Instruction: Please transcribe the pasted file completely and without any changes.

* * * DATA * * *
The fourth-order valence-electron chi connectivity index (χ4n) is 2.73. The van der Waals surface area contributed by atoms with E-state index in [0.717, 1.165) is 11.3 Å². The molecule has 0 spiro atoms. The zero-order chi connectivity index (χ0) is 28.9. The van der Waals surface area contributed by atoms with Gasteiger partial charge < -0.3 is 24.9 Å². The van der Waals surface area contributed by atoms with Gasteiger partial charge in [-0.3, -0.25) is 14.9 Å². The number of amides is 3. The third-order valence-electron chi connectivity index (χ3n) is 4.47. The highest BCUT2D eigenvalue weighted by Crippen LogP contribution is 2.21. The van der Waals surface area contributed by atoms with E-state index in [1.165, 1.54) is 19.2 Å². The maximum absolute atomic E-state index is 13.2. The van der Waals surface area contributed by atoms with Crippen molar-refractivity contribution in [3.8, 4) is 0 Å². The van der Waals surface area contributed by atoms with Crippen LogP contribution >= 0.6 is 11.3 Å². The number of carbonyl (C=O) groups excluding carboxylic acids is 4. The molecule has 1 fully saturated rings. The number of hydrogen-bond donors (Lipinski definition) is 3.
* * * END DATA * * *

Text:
The fourth-order valence-electron chi connectivity index (χ4n) is 2.73. The van der Waals surface area contributed by atoms with E-state index in [0.717, 1.165) is 11.3 Å². The molecule has 0 spiro atoms. The zero-order chi connectivity index (χ0) is 28.9. The van der Waals surface area contributed by atoms with Gasteiger partial charge < -0.3 is 24.9 Å². The van der Waals surface area contributed by atoms with Gasteiger partial charge in [-0.3, -0.25) is 14.9 Å². The number of amides is 3. The third-order valence-electron chi connectivity index (χ3n) is 4.47. The highest BCUT2D eigenvalue weighted by Crippen LogP contribution is 2.21. The van der Waals surface area contributed by atoms with E-state index in [1.165, 1.54) is 19.2 Å². The maximum absolute atomic E-state index is 13.2. The van der Waals surface area contributed by atoms with Crippen molar-refractivity contribution in [3.8, 4) is 0 Å². The van der Waals surface area contributed by atoms with Crippen LogP contribution >= 0.6 is 11.3 Å². The number of carbonyl (C=O) groups excluding carboxylic acids is 4. The molecule has 1 fully saturated rings. The number of hydrogen-bond donors (Lipinski definition) is 3.